Today is going to be busy. I have plenty of interviews to go over for a white paper, and some research to finish up. Plus, writers group is here tonight. Not only do I need to clean — I need to write something to present.
Behind the scenes here at the blog, I’m busy putting together a list of resources — this one focusing on webinars and training courses. It’s going to be a little different from the 33 Places to Learn New Writing Skills list I made a while back in that I’m focusing on webinars and workshops given by writers, and some of them will have a price tag involved.
That’s when it gets interesting, for the second you put money into the equation, the stakes go up. How do you know that what you’re paying for is something that’s going to give you real value? If you’ve ever paid big bucks (or even small bucks) for a course or workshop that was nothing more than a weak interpretation of the same old stuff you can find online, you know how important it is to vet your options before plunking down cash.
And there is a way to vet your options. Start here:
Get an outline. Your presenter should be giving you an outline of what you can expect. And my rule is the more they charge, the more information they should provide on what you’ll be learning. If your presenter isn’t interested in giving you an outline, spend your money elsewhere.
Get feedback. Don’t rely on testimonials that accompany the sales content — those can be coerced out of attendees too easily. Instead, find a neutral forum or email group and ask. Ask if the content matched the outline, if the presenter was involved, if their questions were answered, and if they had any concerns. Did they feel it was a good way to spend their money?
Look for experience. There are way too many pseudo-experts out there who are intent on selling you something. Yet how much do they really know? Look at their bios. If they’ve been in business a year or less, why are you trusting them with your money? That’s not to say newbies can’t have something valuable to teach — I’ve known one or two I’d learned plenty from. But you have to question how someone with say a year and a half or two years of background can teach you how to market successfully or drive sales through referrals.
Also, look at their resumes. Too many times I’ve come across people selling courses on topics that aren’t even in their area of expertise. If your writer is about to show you how to break in to celebrity magazines, they damn well better have a background in that concentration. Otherwise, the information is coming from where? Answer: probably the Internet. In that case, save yourself some money and do your own research.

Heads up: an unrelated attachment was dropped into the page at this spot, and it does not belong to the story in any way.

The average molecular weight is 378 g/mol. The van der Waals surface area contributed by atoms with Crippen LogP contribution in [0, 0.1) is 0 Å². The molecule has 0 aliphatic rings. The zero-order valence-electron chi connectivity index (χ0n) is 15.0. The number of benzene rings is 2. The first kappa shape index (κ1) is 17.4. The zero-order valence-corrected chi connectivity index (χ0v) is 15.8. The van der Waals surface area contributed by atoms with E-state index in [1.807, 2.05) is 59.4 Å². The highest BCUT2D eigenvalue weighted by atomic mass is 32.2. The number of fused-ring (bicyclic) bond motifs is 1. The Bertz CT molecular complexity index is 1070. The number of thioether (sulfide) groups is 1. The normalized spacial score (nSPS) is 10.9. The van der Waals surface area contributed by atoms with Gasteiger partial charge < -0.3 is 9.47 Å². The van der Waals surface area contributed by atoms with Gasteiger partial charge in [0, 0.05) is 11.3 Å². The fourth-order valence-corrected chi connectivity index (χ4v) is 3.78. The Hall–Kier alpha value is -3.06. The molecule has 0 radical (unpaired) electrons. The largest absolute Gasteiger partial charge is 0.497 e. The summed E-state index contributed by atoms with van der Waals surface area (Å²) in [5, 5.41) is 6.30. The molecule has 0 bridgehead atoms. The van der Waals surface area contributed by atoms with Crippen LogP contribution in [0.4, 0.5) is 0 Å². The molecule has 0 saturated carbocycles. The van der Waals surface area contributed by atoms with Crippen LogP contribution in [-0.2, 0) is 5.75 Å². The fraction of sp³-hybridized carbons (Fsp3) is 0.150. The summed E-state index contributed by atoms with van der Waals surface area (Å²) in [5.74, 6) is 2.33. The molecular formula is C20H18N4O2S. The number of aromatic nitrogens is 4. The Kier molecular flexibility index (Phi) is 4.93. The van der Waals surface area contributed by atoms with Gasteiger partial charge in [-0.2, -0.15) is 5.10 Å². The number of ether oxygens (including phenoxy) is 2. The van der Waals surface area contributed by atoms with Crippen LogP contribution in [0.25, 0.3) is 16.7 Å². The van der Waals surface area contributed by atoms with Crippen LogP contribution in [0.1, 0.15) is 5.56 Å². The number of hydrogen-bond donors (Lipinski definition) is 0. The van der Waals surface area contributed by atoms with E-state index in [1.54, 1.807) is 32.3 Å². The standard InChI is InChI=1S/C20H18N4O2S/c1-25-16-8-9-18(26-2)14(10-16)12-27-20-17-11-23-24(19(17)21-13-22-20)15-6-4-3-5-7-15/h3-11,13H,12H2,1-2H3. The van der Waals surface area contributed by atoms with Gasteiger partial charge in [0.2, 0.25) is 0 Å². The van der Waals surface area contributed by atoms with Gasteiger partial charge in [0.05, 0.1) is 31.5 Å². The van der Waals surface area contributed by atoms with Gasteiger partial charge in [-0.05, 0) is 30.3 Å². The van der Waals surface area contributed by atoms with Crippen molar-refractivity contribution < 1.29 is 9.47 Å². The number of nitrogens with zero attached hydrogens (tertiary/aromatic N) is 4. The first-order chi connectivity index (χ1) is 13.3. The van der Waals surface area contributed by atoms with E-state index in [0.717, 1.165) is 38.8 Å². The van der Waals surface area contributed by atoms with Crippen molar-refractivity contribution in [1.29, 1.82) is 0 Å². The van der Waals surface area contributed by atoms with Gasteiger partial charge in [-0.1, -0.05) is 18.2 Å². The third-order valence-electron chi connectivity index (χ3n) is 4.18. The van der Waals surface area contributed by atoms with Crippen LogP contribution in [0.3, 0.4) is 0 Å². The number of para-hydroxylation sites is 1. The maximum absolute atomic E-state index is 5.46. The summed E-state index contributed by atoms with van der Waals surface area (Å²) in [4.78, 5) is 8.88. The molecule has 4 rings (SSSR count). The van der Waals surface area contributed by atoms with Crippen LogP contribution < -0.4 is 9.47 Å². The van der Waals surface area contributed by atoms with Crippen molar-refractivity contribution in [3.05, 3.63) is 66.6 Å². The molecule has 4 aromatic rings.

Measure responsiveness. So this presenter is promising hands-on, personalized attention. Why not try it out before you commit? Send them a quick note asking something relevant to what the course would include. If you get a response within 24 hours, you have a winner. If you’re sitting there three days later without an answer, let’s hope you’ve found a better alternative already. If not, look for one. That’s not to say the presenter will neglect you based on one email– people can get busy for any number of reasons. If your quick reminder gets no response, move on –there’s a good chance the presenter won’t have time later, either.
Consider the price-to-content ratio. My own exercise includes looking at how many minutes/hours are being offered, how detailed the content is, and how much I’m being asked to pay. Price is a very personal decision, so I can’t tell you if it’s worth it, but if I’m expected to pay hundreds for a 2-hour webinar, it had better be jammed with information.
Look for unique content. Is this presenter proposing to give you something you’ve not heard before or something you’d otherwise have to study in a college setting? If so, it could well be worth it, if the outline and content depth is there. If the topic sounds identical to other offerings, might be best to skip it.
Check content for availability elsewhere. Too many presentations (way too many) are giving you information that’s already free somewhere else. I like to take the outline and search each section head online. What you’ll find is that most content is available — that’s normal. What makes it a presentation worth buying is how much isn’t available, or what this presenter’s particular spin is. That should already be spelled out in the course title or outline, but an in-depth search of the course’s offerings could reveal that your presenter has something unique. Or not.
Writers, how do you determine if a course or presentation is right for you?
What’s the most you’ve ever spent on a course/training/webinar?
Did you get what you paid for?
What advice do you have for other writers looking for the right skills training?